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    #1

    for or/and to

    Hello!

    Would you like to com to dinner on Friday?

    Can I use a preposition for instead of to?

    Thanks a lot in advance!

  1. bhaisahab's Avatar
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    #2

    Re: for or/and to

    Quote Originally Posted by greegorush View Post
    Hello!

    Would you like to com to dinner on Friday?

    Can I use a preposition for instead of to?

    Thanks a lot in advance!
    Yes you can.

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    #3

    Re: for or/and to

    Thanks a lot, bhaisahab!

    Am I right that after for comes a noun and after to - a verb in this case?

  2. bhaisahab's Avatar
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    #4

    Re: for or/and to

    Quote Originally Posted by greegorush View Post
    Thanks a lot, bhaisahab!

    Am I right that after for comes a noun and after to - a verb in this case?
    No, "dinner" is a noun in both cases. "If you said "would you like to come to dine...?" "To dine" is a verb.


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    #5

    Re: for or/and to

    geegorush: do you understand the difference between "come for dinner" and "come to dinner"?

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    #6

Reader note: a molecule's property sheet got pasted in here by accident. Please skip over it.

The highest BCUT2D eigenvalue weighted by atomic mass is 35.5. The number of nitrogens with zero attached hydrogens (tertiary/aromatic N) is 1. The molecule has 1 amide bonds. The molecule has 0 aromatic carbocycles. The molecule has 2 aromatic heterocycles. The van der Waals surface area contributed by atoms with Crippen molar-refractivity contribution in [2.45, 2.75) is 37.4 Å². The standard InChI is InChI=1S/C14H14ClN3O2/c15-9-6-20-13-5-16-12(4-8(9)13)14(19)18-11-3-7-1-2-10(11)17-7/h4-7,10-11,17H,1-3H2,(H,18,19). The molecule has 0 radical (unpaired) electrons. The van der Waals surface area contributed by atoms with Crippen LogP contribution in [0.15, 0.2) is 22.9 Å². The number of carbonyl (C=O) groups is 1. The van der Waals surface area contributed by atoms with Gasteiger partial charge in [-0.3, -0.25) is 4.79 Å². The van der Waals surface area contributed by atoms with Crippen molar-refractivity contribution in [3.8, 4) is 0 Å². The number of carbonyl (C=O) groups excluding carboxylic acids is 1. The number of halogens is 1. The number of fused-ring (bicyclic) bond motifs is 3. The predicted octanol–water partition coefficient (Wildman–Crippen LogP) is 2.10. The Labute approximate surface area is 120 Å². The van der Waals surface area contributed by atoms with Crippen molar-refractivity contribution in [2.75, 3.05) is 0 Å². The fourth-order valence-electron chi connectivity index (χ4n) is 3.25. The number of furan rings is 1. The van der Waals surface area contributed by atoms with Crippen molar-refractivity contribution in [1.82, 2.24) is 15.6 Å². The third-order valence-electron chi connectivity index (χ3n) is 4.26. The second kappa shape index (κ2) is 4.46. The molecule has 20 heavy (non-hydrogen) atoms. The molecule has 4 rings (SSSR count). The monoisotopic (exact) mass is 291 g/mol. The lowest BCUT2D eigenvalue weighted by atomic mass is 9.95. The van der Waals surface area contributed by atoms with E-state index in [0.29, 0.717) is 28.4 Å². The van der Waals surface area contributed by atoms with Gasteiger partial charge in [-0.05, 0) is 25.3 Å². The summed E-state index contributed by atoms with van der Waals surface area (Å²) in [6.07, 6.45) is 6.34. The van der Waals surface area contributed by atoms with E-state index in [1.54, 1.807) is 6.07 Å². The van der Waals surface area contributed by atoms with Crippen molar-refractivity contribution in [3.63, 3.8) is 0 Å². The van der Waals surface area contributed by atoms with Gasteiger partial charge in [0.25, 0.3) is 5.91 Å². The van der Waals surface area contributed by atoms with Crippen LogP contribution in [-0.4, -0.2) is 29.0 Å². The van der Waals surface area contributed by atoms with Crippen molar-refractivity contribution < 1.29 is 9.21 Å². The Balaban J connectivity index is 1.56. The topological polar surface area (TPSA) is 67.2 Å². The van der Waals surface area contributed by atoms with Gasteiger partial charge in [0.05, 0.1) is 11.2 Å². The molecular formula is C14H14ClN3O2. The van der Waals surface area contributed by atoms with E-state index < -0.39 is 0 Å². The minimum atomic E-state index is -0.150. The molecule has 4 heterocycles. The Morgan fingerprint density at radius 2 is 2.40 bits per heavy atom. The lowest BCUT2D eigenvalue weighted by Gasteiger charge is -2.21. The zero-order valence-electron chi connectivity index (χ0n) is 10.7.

Re: for or/and to

    Quote Originally Posted by Excalibur View Post
    geegorush: do you understand the difference between "come for dinner" and "come to dinner"?
    No, to be honest.

    I passed a topic about for and to
    It is explained in this way:

    for + noun
    to + verb (infinitive)

    But to is a preposition in this example. I'd be glad if you explain the difference.


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    #7

    Re: for or/and to

    Suggesting that someone 'come for dinner' is informal, and implies that, whatever you're cooking for tea, you'll make double; or if a family situation, an extra table setting will be provided, and you just join the family for dinner.
    "Look - after work, why not come round for dinner and we can go on to the stag party from there?"

    Inviting someone to dinner is more formal. It suggests that the person is to be a special guest, and that the food served will be more special than what one might normally have for an evening meal; probably with wine and a special desert.

    John starts a new job, and John's wife suggests that he invite his new boss and his wife to dinner. John and his wife will obviously try to impress, (as opposed to 'taking pot luck'=sharing in whatever has been cooked for the evening meal that night.)

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